The South Carolina Supreme Court ruled today that a deputy sheriff who killed a man in the line of duty was not entitled to workers' compensation benefits, because he essentially did what he was trained to do, and as such, it was a known risk of the job.
Spartanburg County deputy sheriff Brandon Bentley killed a man who apparently attempted to commandeer his gun and kill him. This happened in 2009. After the incident, Bentley began to suffer from anxiety and depression, and doctors determined he was too ill to work as a deputy. The Sheriff's office fought the claim, with Sheriff Chuck Wright testifying during a hearing that his deputies were trained to know that this type of situation may arise, and they might at some time be required to deploy lethal force.
Today the Supreme Court agreed. In the 3-2 decision, the court found that current law doesn’t cover mental health benefits for such officers, saying, “The use of deadly force is within the normal scope and duties of a Spartanburg County deputy sheriff.”
To be perfectly honest, I am largely skeptical of many “stress related” claims. I think it is potentially abused by many people. I really believe we have gotten soft, and some people just need to “suck it up” when something negative happens in their life.
I do not feel that way about Deputy Bentley.
I truly feel for his situation, and find myself bothered by the courts logic in this case. Saying that someone was trained to know they may have to use deadly force, so therefore cannot get benefits, is not too different than telling a coal miner that the mine might collapse, and since he knows the risk he gets no benefits in the event that occurs. I don't follow that reasoning.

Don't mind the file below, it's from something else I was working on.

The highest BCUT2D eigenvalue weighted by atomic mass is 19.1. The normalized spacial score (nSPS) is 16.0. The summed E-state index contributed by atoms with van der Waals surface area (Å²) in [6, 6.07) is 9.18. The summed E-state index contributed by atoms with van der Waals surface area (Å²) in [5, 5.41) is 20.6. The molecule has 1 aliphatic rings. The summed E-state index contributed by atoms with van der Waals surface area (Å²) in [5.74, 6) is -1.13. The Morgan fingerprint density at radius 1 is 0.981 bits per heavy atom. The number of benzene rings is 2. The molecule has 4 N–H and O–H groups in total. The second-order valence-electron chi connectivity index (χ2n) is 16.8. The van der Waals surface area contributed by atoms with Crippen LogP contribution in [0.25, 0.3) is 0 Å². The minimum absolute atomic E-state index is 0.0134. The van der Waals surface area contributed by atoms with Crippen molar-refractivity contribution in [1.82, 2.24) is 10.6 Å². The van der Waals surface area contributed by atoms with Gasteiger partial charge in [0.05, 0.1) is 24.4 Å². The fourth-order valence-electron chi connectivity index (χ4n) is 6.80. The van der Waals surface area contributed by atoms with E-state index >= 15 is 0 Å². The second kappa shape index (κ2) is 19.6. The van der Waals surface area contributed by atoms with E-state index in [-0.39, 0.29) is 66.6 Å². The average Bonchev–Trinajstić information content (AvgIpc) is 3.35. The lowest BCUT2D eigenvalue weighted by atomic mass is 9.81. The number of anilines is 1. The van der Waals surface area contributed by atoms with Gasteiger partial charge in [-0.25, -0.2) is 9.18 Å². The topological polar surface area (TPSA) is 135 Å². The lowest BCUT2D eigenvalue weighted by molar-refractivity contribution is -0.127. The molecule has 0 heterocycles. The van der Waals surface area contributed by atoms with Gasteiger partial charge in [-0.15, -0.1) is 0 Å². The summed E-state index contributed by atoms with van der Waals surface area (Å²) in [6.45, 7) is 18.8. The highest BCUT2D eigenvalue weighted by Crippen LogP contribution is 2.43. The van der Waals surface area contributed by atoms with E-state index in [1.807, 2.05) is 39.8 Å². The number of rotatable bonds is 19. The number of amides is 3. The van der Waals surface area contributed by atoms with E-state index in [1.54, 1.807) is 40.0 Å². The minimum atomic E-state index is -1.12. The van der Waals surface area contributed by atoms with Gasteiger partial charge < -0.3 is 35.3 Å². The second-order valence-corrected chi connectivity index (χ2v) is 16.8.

South Carolina law requires “unusual and extraordinary” circumstances to qualify for workers' compensation in mental trauma situations. The court did state its opinion that state law should be amended to eliminate that requirement. I would argue that anytime you are forced to shoot someone at point blank range and end their time on this earth that it might be considered “unusual and extraordinary”. The court could have made that stretch, tiny one that it is.
I don't care what type of training one receives; I am not sure we can predict how anyone will react when they have to pull the trigger and take a human life. And we should not ignore the potential consequences of doing so. What if instead, the system had worked to provide the care and support he needed to deal with this more effectively? In the absence of benefits does he get any of the care he might require? If this had been accepted and treated properly, would we have a deputy back on the streets where he needs to be, protecting the citizens he was sworn to defend?
We will not learn the answers to those questions. He knew the risks and lost his right to benefits as a result.
Law enforcement is a tough and thankless job. If these guys make a mistake they risk their careers and even criminal prosecution. They risk their lives for us daily. Deputy Bentley did the job expected of him. He should not be punished simply because he accepted the risks, and chose to do it anyway.